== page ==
During Harold Le Druillenec’s time at the Bergen-Belsen concentration camp, it was his job to throw bodies into graves. The Briton from the Jersey, in the Channel Islands, was also imprisoned in two other camps. He gave a harrowing account of the horrors he experienced in the midst of surviving three different concentration camps.
In 1944 Le Druillenec aided his sister in helping a Russian prisoner of war escape. It led to his arrest in Jersey the day before the infamous D-Day took place. He was also arrested for not cooperating with the German forces that were occupying the Channel Islands.
Le Druillenec explained, “I survived three concentration camps by a lot of luck and the ability to ‘live outside the carcass’. I retain this trait.” The record of his experiences he wrote as he was seeking compensation for his disability, and his testimony was released by the UK National Archives.
Belsen was described as the worst of the three camps he experienced. There was little to no food and water, and getting sleep was almost impossible. The majority of his time was spent tossing dead bodies into the designated mass graves. The graves had been dug by outside workers because the prisoners had absolutely no strength or ability for this type of arduous activity. Druillenec further explained, “Jungle law reigned among the prisoners; at night you killed or were killed; by day cannibalism was rampant.”
At the time that he arrived in Belsen, most of the Auschwitz population had been transferred over. It was common to hear people say that the only way to get out of the camp was “through the chimney” (crematorium). After an agonizing ten months he was released, but not before he lost half of his body weight. It took almost an entire year to recover from the dysentery, scabies, malnutrition and septicemia that he suffered.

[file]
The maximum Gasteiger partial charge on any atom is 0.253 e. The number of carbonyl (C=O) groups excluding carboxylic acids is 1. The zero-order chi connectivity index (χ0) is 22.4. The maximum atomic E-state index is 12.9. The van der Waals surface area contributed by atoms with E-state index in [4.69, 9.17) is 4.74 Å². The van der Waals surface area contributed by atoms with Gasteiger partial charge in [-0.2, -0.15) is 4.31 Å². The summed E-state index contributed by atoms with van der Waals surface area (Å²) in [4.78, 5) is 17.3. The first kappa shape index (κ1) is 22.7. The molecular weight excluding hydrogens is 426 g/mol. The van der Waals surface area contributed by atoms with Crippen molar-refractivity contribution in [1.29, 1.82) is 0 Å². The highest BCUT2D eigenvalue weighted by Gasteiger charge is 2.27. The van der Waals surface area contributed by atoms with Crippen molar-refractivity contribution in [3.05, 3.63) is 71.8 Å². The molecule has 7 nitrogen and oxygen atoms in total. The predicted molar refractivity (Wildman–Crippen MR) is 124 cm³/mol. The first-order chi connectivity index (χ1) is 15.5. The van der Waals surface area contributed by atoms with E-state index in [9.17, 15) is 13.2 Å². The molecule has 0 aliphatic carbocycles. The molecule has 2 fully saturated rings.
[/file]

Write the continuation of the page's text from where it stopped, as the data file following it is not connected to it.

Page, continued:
After the conclusion of the war, in 1945, he provided firsthand accounts that were used in the Belsen Trials at Nuremberg and elsewhere. From 1941–1945, 70,000 people were murdered at Bergen-Belsen. In the end, dozens of SS men and women were found guilty of their roles in the atrocities committed at the camp and sentenced to death or imprisonment.
Eventually, the Foreign Office award him compensation that amounted to £1,835. (This would be about £30,000 today.) This compensation was for the time he spent imprisoned and for the disabilities, he continues to live with. They were deemed to be “less than 50%.” His disabilities were to effect him for the rest of his life.